Hello! Thank you for having a look at my blog. Who am I? My name is Neroli Oakley and I’m an aspiring Counsellor – studying Counselling & Psychotherapy. I am 38 years old, married and have a young son who is nearly 6 years old.
I have spent 2012-13 studying for my Certificate in Counselling at Keele University, which has been challenging and eye opening, both personally and professionally.
An intriguing aspect of studying to be a counsellor has been the reactions of other people in my life. Some people have reacted in very similar ways to those described by John Karter in On Training to be a therapist: there have been worried looks and mutterings about me constantly “analysing” individuals, there have been immediate jokes and heavily accented guffaws of “tell me about your mother”, there have even been negative defensive dismissals of counselling itself as nothing but charlatans leeching money of defensive victims. Everyone has their reasons for their reactions and a right to their opinion.
What I have found most interesting has been the number of people who have genuinely wanted to know what its all about and several have even requested advice as to whether they should seek the help of a counsellor. In fact the mere admission of what I am studying seems to have given people the green light to open up and talk, as if they had been merely waiting for such an opportunity. As a result I consider myself to be have been very lucky to have been trusted with peoples’ personal thoughts, albeit in some of the most unlikely and not really very suitable times and places.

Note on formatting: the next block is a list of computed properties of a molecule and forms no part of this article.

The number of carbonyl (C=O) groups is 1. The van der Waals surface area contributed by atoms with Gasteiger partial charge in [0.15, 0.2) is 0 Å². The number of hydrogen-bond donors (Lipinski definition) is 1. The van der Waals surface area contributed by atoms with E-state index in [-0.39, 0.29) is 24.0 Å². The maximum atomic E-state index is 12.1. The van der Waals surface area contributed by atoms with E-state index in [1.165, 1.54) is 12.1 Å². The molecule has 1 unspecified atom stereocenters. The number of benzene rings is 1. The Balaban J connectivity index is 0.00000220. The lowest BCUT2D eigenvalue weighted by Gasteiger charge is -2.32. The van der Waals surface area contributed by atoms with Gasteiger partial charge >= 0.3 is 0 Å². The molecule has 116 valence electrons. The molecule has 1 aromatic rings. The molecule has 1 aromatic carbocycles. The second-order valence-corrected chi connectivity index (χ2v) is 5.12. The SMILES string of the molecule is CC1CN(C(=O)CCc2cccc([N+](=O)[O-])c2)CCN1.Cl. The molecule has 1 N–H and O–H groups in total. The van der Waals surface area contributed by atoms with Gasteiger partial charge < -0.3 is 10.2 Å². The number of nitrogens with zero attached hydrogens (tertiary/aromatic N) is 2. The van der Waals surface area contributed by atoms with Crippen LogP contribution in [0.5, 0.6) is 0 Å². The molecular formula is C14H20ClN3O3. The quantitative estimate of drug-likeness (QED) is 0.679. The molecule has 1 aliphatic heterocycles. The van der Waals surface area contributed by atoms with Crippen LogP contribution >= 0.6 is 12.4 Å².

This has led me to reflect that there are many people out there who would really like to talk to a counsellor, but that they are held back by lack of knowledge.
So what’s the point of Counselling?
The British Association for Counselling and Psychotherapy (BACP) says “therapy offers you a safe, confidential place to talk about your life and anything that may be confusing, painful or uncomfortable”. I agree, and I’ve spent a lot of this year looking at daily life and realising that in our fast paced busy communication flooded lives we are very rarely properly listened to. We all have friends, family, colleagues, acquaintances, etc. that we talk with, but how often is the other party really, sincerely 100% listening to us without their own agenda? How often do we say and hear “How are you?” “I’m fine”.
Also, as I told a friend recently I find it refreshing to have permission to open up to a counsellor about anything without fearing the consequences… when you talk to others in your life you edit the content as you tend to be fretting about either the effect of your words or the listeners opinion of you as a result.
So I would say that the main point of counselling sessions is to talk freely and to be properly listened to.
Do I need a counsellor?
Some lovely people have asked me similar questions around this theme, sometimes even using the age old “I have a friend” cover story. And I have not given advice, but merely listened, and after a while they have all suddenly realised that they had been talking for quite a while on a personal level in sometimes a really bizarre place, or to me who sometimes has been a relative stranger or at best a casual acquaintance… and they have drawn their own conclusions.
The BACP (British Association for Counselling and Psychotherapy) website answers many more questions far more eloquently and concisely than I.
If you feel that your need is more urgent/immediate then please remember that The Samaritans are there for people talk to anytime you like, in your own way, and off the record – about whatever’s getting to you. You do not have to be suicidal.